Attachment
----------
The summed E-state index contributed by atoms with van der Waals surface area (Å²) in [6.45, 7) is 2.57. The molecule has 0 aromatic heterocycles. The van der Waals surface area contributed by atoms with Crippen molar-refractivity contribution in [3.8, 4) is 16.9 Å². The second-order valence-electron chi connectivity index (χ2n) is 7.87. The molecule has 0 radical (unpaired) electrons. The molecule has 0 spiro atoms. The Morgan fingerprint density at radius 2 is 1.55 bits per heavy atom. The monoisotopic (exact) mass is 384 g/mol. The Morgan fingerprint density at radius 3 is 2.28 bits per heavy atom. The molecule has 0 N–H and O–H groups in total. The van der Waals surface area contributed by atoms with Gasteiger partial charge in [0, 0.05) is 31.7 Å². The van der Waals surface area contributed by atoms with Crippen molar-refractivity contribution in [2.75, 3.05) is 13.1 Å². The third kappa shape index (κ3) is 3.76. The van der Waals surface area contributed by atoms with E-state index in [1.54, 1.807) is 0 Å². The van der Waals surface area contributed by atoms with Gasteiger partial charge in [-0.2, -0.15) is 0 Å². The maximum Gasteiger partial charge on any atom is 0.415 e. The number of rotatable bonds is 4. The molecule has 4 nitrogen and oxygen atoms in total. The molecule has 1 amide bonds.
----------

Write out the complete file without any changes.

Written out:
The summed E-state index contributed by atoms with van der Waals surface area (Å²) in [6.45, 7) is 2.57. The molecule has 0 aromatic heterocycles. The van der Waals surface area contributed by atoms with Crippen molar-refractivity contribution in [3.8, 4) is 16.9 Å². The second-order valence-electron chi connectivity index (χ2n) is 7.87. The molecule has 0 radical (unpaired) electrons. The molecule has 0 spiro atoms. The Morgan fingerprint density at radius 2 is 1.55 bits per heavy atom. The monoisotopic (exact) mass is 384 g/mol. The Morgan fingerprint density at radius 3 is 2.28 bits per heavy atom. The molecule has 0 N–H and O–H groups in total. The van der Waals surface area contributed by atoms with Gasteiger partial charge in [0, 0.05) is 31.7 Å². The van der Waals surface area contributed by atoms with Crippen molar-refractivity contribution in [2.75, 3.05) is 13.1 Å². The third kappa shape index (κ3) is 3.76. The van der Waals surface area contributed by atoms with E-state index in [1.54, 1.807) is 0 Å². The van der Waals surface area contributed by atoms with Gasteiger partial charge in [-0.2, -0.15) is 0 Å². The maximum Gasteiger partial charge on any atom is 0.415 e. The number of rotatable bonds is 4. The molecule has 4 nitrogen and oxygen atoms in total. The molecule has 1 amide bonds.